Gettysburg’s Jacob Weikert Farm

20 02 2018

[A shortened version of this article ran in the February, 2011 issue of Civil War Times Illustrated. I wrote about it back then here. In that post you can see some photos of the farm and farmhouse.]

Medical staffs of the Fifth Corps, Army of the Potomac descended on the farm of Jacob Weikert on the Taneytown Road south of the town of Gettysburg like a twister on July 2, 1863. Elements of the corps were fighting just to the west of the farm, which bordered on Little Round Top in that direction. By the time the last wounded soldier was evacuated to other treatment facilities, or buried on the premises, somewhere between 750 and 950 had been treated on the farm, including some Confederates. Weikert’s family sacrificed much in material goods and performed vital services during this time, but they are possibly best remembered for a story frequently used to illustrate the greed and selfishness of the local civilian population.

Jacob Weikert (b. 1797), a carpenter by trade, married Sarah Ikes (b. 1805), in 1824: their union produced thirteen children between 1825 and 1849. In 1840 Jacob acquired a farm of 190 acres with a large, L-shaped two-story house of nearly 2,200 square feet, for a total purchase price of $3,973.16. The dwelling was situated hard-by the Taneytown Road, sturdily built with stone walls nearly two feet thick. By 1863 Jacob had sold off several tracts of land leaving him with 115 acres, on which he grew wheat, oats, corn, and timber.

At the time of the battle, two minor children, Rebecca (Beckie) and David, as well as an adult son and his family lived with Jacob and Sarah Weikert. Another daughter, Henrietta (Hettie), had married in 1855 and lived in town, where she and her husband George Schriver operated a saloon and bowling alley in their home on Baltimore Street. At the time of the battle, George was serving with Cole’s Maryland Cavalry (he would die in Andersonville prison in 1864).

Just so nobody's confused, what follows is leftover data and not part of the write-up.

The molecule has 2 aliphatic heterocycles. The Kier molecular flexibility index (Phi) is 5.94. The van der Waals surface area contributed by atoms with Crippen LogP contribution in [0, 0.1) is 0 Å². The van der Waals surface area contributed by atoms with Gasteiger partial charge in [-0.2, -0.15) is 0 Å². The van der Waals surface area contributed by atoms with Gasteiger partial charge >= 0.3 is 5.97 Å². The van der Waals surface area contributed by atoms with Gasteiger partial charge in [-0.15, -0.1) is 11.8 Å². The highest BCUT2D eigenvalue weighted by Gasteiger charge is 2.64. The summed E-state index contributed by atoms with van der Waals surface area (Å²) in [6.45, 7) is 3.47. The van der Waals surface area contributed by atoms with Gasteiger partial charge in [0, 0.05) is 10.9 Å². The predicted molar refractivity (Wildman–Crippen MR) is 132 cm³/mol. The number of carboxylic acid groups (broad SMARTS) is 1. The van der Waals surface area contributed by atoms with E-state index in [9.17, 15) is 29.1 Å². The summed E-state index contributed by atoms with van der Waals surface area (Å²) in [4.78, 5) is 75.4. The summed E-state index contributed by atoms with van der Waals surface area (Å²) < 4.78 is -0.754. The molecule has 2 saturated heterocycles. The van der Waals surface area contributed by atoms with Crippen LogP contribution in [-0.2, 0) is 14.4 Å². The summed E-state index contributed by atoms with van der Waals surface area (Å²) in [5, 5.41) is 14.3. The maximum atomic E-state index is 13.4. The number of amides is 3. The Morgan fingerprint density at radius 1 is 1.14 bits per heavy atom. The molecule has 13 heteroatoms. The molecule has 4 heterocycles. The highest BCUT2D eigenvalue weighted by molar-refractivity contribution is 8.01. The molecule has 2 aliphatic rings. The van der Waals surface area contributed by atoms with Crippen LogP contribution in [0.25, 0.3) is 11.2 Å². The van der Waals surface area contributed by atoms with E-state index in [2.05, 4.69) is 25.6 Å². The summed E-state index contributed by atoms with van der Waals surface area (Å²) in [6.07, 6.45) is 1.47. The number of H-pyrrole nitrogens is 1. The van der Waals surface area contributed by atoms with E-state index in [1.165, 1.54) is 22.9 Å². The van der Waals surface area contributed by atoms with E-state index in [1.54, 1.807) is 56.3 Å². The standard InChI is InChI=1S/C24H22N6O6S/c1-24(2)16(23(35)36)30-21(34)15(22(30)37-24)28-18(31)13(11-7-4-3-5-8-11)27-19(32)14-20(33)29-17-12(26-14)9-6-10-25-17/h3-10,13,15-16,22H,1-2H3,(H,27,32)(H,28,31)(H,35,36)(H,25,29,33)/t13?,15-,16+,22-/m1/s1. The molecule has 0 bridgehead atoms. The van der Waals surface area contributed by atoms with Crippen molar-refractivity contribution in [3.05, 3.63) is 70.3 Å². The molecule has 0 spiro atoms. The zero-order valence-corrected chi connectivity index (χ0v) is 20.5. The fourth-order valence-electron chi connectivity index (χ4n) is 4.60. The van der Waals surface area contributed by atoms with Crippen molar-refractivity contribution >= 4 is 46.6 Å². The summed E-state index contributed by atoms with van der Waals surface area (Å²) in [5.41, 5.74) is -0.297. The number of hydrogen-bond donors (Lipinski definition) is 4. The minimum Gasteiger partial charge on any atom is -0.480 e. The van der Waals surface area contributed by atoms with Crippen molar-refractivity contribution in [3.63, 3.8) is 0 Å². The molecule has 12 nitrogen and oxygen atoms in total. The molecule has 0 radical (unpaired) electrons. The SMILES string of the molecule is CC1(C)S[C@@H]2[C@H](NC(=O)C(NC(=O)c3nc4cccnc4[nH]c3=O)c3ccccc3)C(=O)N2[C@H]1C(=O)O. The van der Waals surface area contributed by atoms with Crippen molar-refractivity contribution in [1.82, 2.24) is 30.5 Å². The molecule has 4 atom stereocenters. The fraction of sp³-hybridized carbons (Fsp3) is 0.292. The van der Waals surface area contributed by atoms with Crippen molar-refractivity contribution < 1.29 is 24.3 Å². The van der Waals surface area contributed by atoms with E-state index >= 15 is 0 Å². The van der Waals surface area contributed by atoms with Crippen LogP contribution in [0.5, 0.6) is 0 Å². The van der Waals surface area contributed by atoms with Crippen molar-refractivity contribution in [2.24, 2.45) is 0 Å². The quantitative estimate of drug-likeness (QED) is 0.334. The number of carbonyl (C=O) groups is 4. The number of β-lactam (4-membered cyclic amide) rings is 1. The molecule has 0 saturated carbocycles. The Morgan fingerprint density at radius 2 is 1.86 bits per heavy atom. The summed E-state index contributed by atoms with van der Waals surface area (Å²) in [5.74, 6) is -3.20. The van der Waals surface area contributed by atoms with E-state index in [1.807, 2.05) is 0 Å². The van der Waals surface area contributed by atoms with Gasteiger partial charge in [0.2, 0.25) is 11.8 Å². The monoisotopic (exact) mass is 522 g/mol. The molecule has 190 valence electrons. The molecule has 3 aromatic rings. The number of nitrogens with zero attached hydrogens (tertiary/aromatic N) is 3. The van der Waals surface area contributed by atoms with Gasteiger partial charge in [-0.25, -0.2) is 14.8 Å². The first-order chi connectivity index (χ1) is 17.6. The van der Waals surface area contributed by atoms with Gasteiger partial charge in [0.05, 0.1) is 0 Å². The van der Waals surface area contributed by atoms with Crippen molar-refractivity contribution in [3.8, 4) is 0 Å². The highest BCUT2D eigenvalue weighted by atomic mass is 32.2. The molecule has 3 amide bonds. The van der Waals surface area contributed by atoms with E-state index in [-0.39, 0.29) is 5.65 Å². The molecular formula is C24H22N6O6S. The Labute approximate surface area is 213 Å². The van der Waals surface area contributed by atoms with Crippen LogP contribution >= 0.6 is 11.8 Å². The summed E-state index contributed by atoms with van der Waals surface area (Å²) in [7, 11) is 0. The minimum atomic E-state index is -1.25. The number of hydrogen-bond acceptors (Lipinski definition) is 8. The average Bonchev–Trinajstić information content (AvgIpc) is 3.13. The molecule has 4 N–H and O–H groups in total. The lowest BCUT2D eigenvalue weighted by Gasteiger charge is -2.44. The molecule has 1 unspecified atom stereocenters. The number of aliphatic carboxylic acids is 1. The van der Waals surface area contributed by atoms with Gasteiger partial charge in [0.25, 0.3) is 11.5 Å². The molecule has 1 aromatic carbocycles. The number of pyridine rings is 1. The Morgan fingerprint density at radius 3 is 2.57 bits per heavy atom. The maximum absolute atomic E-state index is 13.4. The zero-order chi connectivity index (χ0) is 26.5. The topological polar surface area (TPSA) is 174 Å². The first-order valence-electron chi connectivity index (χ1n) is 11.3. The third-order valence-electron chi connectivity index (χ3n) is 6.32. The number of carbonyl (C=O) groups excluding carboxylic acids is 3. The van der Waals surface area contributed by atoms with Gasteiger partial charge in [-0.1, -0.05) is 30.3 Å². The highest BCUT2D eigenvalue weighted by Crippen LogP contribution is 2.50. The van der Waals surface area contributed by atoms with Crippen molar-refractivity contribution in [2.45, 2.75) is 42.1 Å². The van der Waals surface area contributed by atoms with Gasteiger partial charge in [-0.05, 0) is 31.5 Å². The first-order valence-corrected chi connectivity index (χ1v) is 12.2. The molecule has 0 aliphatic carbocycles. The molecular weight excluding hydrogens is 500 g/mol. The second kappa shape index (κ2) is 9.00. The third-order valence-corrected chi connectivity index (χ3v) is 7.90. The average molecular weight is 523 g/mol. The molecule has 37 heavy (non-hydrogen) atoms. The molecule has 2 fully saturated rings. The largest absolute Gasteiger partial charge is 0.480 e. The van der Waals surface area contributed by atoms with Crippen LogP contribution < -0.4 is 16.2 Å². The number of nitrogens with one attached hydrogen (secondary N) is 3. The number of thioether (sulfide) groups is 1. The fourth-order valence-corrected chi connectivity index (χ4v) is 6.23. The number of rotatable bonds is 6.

About noon on July 1st, as fighting raged to the northwest, Hettie Schriver determined that with her husband away, it would be best to take her two children to the relative safety of her parents’ home to the south. She invited her neighbor’s daughter, fifteen year-old Matilda (Tillie) Pierce, to accompany her, and Mrs. Pierce “readily consented”. It is through Tillie’s memoir “At Gettysburg, or What a Girl Saw and Heard of the Battle” that we know much of what occurred at the Weikert farm in the following days.

After a harrowing journey, upon arrival at the Weikert house Tillie immediately took up the task of carrying water from the spring on the north side of the house to the passing columns of Federal soldiers. She and others repeated this maneuver until the spring was dry – they then drew water from the pump on the south side of the house until nightfall put an end to the operation.